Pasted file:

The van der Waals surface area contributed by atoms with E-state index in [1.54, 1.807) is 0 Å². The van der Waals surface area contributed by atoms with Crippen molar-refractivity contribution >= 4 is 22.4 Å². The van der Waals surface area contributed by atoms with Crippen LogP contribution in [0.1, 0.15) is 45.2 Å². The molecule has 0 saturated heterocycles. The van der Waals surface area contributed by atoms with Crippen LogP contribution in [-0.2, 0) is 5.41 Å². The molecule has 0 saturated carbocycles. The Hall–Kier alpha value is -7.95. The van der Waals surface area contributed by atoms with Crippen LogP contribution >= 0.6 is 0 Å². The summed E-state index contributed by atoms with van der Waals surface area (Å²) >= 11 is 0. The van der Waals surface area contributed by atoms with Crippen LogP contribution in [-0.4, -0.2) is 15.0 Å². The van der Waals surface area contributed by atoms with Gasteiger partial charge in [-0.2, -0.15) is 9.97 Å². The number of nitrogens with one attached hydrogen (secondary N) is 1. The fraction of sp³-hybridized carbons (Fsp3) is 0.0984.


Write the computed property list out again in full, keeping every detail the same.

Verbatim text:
The van der Waals surface area contributed by atoms with E-state index in [1.54, 1.807) is 0 Å². The van der Waals surface area contributed by atoms with Crippen molar-refractivity contribution >= 4 is 22.4 Å². The van der Waals surface area contributed by atoms with Crippen LogP contribution in [0.1, 0.15) is 45.2 Å². The molecule has 0 saturated heterocycles. The van der Waals surface area contributed by atoms with Crippen LogP contribution in [-0.2, 0) is 5.41 Å². The molecule has 0 saturated carbocycles. The Hall–Kier alpha value is -7.95. The van der Waals surface area contributed by atoms with Crippen LogP contribution >= 0.6 is 0 Å². The summed E-state index contributed by atoms with van der Waals surface area (Å²) >= 11 is 0. The van der Waals surface area contributed by atoms with Crippen LogP contribution in [-0.4, -0.2) is 15.0 Å². The van der Waals surface area contributed by atoms with Gasteiger partial charge in [-0.2, -0.15) is 9.97 Å². The number of nitrogens with one attached hydrogen (secondary N) is 1. The fraction of sp³-hybridized carbons (Fsp3) is 0.0984.